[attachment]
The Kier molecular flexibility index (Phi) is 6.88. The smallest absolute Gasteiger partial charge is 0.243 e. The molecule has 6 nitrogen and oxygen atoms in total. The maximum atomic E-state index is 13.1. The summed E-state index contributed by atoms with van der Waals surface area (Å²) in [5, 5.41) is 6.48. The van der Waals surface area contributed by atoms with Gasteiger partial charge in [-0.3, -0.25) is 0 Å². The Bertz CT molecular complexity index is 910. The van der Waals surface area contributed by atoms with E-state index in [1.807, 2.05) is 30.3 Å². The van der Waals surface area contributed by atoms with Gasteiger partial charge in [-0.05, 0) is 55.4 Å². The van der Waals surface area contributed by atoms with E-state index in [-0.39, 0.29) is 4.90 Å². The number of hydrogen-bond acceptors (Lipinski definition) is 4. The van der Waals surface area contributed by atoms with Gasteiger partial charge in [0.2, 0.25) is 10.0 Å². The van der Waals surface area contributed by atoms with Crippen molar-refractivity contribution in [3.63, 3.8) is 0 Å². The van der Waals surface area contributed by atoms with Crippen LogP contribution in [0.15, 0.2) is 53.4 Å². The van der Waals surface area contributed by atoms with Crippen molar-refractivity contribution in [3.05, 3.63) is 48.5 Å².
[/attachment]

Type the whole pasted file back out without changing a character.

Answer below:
The Kier molecular flexibility index (Phi) is 6.88. The smallest absolute Gasteiger partial charge is 0.243 e. The molecule has 6 nitrogen and oxygen atoms in total. The maximum atomic E-state index is 13.1. The summed E-state index contributed by atoms with van der Waals surface area (Å²) in [5, 5.41) is 6.48. The van der Waals surface area contributed by atoms with Gasteiger partial charge in [-0.3, -0.25) is 0 Å². The Bertz CT molecular complexity index is 910. The van der Waals surface area contributed by atoms with E-state index in [1.807, 2.05) is 30.3 Å². The van der Waals surface area contributed by atoms with Gasteiger partial charge in [-0.05, 0) is 55.4 Å². The van der Waals surface area contributed by atoms with E-state index in [-0.39, 0.29) is 4.90 Å². The number of hydrogen-bond acceptors (Lipinski definition) is 4. The van der Waals surface area contributed by atoms with Gasteiger partial charge in [0.2, 0.25) is 10.0 Å². The van der Waals surface area contributed by atoms with Crippen molar-refractivity contribution in [3.63, 3.8) is 0 Å². The van der Waals surface area contributed by atoms with Crippen LogP contribution in [0.15, 0.2) is 53.4 Å². The van der Waals surface area contributed by atoms with Crippen molar-refractivity contribution in [3.05, 3.63) is 48.5 Å².